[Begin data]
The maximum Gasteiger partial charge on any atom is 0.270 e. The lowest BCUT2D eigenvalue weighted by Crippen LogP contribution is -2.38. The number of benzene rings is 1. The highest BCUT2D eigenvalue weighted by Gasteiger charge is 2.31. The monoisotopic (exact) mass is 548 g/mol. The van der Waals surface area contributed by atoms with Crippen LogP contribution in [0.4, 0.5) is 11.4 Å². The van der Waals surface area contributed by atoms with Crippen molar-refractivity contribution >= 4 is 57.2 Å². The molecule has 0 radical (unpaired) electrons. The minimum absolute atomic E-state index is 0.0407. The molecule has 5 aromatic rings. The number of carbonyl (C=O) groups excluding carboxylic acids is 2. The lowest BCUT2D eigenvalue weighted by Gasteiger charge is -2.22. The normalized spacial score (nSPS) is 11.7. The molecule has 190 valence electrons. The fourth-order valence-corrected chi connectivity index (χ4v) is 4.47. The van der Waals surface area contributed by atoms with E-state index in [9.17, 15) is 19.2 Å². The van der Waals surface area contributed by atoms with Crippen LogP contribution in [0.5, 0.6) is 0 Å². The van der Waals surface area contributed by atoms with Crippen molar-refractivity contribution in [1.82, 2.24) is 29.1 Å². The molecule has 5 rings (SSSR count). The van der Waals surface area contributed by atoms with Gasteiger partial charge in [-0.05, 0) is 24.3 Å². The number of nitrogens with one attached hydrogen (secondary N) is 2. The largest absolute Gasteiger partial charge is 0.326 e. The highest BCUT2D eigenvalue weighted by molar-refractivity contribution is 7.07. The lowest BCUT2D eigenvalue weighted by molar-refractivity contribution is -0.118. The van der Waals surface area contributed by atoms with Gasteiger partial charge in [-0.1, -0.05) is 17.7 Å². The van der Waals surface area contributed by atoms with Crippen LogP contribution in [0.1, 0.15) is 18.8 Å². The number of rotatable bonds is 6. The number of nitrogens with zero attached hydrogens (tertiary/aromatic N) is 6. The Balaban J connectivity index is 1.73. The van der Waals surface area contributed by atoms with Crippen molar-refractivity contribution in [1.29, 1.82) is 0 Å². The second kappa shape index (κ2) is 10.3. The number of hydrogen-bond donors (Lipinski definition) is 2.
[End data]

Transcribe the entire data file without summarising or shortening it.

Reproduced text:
The maximum Gasteiger partial charge on any atom is 0.270 e. The lowest BCUT2D eigenvalue weighted by Crippen LogP contribution is -2.38. The number of benzene rings is 1. The highest BCUT2D eigenvalue weighted by Gasteiger charge is 2.31. The monoisotopic (exact) mass is 548 g/mol. The van der Waals surface area contributed by atoms with Crippen LogP contribution in [0.4, 0.5) is 11.4 Å². The van der Waals surface area contributed by atoms with Crippen molar-refractivity contribution >= 4 is 57.2 Å². The molecule has 0 radical (unpaired) electrons. The minimum absolute atomic E-state index is 0.0407. The molecule has 5 aromatic rings. The number of carbonyl (C=O) groups excluding carboxylic acids is 2. The lowest BCUT2D eigenvalue weighted by Gasteiger charge is -2.22. The normalized spacial score (nSPS) is 11.7. The molecule has 190 valence electrons. The fourth-order valence-corrected chi connectivity index (χ4v) is 4.47. The van der Waals surface area contributed by atoms with E-state index in [9.17, 15) is 19.2 Å². The van der Waals surface area contributed by atoms with Crippen LogP contribution in [0.5, 0.6) is 0 Å². The van der Waals surface area contributed by atoms with Crippen molar-refractivity contribution in [1.82, 2.24) is 29.1 Å². The molecule has 5 rings (SSSR count). The van der Waals surface area contributed by atoms with Gasteiger partial charge in [-0.05, 0) is 24.3 Å². The number of nitrogens with one attached hydrogen (secondary N) is 2. The largest absolute Gasteiger partial charge is 0.326 e. The highest BCUT2D eigenvalue weighted by molar-refractivity contribution is 7.07. The lowest BCUT2D eigenvalue weighted by molar-refractivity contribution is -0.118. The van der Waals surface area contributed by atoms with Gasteiger partial charge in [-0.1, -0.05) is 17.7 Å². The van der Waals surface area contributed by atoms with Crippen LogP contribution in [0.1, 0.15) is 18.8 Å². The number of rotatable bonds is 6. The number of nitrogens with zero attached hydrogens (tertiary/aromatic N) is 6. The Balaban J connectivity index is 1.73. The van der Waals surface area contributed by atoms with Crippen molar-refractivity contribution in [1.29, 1.82) is 0 Å². The second kappa shape index (κ2) is 10.3. The number of hydrogen-bond donors (Lipinski definition) is 2.